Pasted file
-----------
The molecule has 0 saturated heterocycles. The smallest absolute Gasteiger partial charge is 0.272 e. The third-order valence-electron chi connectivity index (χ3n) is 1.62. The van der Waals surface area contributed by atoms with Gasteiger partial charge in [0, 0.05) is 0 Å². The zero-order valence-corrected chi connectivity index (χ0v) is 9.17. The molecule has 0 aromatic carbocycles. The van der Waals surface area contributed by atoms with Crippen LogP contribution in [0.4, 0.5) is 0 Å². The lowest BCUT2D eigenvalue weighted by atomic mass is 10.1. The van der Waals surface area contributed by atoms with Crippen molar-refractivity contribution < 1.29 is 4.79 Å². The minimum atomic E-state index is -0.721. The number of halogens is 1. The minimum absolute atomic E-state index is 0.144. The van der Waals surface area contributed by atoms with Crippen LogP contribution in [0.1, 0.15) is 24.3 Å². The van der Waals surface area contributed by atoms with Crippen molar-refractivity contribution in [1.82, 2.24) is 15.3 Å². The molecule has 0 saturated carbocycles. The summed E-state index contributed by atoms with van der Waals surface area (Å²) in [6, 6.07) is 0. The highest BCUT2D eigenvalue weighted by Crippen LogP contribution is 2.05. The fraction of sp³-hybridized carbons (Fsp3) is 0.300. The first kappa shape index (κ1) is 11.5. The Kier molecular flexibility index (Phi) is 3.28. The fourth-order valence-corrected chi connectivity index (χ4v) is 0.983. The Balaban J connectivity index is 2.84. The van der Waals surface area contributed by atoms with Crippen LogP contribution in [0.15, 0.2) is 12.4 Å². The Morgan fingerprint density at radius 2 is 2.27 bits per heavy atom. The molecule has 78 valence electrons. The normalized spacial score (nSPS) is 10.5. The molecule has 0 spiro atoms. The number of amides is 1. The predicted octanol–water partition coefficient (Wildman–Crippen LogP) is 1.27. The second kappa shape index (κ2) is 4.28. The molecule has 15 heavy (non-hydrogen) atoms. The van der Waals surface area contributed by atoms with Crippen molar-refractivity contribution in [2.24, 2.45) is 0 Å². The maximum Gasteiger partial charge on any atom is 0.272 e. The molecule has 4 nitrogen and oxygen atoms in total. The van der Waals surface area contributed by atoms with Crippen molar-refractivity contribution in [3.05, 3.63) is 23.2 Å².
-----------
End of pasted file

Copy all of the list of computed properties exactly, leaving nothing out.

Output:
The molecule has 0 saturated heterocycles. The smallest absolute Gasteiger partial charge is 0.272 e. The third-order valence-electron chi connectivity index (χ3n) is 1.62. The van der Waals surface area contributed by atoms with Gasteiger partial charge in [0, 0.05) is 0 Å². The zero-order valence-corrected chi connectivity index (χ0v) is 9.17. The molecule has 0 aromatic carbocycles. The van der Waals surface area contributed by atoms with Crippen LogP contribution in [0.4, 0.5) is 0 Å². The lowest BCUT2D eigenvalue weighted by atomic mass is 10.1. The van der Waals surface area contributed by atoms with Crippen molar-refractivity contribution < 1.29 is 4.79 Å². The minimum atomic E-state index is -0.721. The number of halogens is 1. The minimum absolute atomic E-state index is 0.144. The van der Waals surface area contributed by atoms with Crippen LogP contribution in [0.1, 0.15) is 24.3 Å². The van der Waals surface area contributed by atoms with Crippen molar-refractivity contribution in [1.82, 2.24) is 15.3 Å². The molecule has 0 saturated carbocycles. The summed E-state index contributed by atoms with van der Waals surface area (Å²) in [6, 6.07) is 0. The highest BCUT2D eigenvalue weighted by Crippen LogP contribution is 2.05. The fraction of sp³-hybridized carbons (Fsp3) is 0.300. The first kappa shape index (κ1) is 11.5. The Kier molecular flexibility index (Phi) is 3.28. The fourth-order valence-corrected chi connectivity index (χ4v) is 0.983. The Balaban J connectivity index is 2.84. The van der Waals surface area contributed by atoms with Crippen LogP contribution in [0.15, 0.2) is 12.4 Å². The Morgan fingerprint density at radius 2 is 2.27 bits per heavy atom. The molecule has 78 valence electrons. The normalized spacial score (nSPS) is 10.5. The molecule has 0 spiro atoms. The number of amides is 1. The predicted octanol–water partition coefficient (Wildman–Crippen LogP) is 1.27. The second kappa shape index (κ2) is 4.28. The molecule has 15 heavy (non-hydrogen) atoms. The van der Waals surface area contributed by atoms with Crippen molar-refractivity contribution in [2.24, 2.45) is 0 Å². The maximum Gasteiger partial charge on any atom is 0.272 e. The molecule has 4 nitrogen and oxygen atoms in total. The van der Waals surface area contributed by atoms with Crippen molar-refractivity contribution in [3.05, 3.63) is 23.2 Å².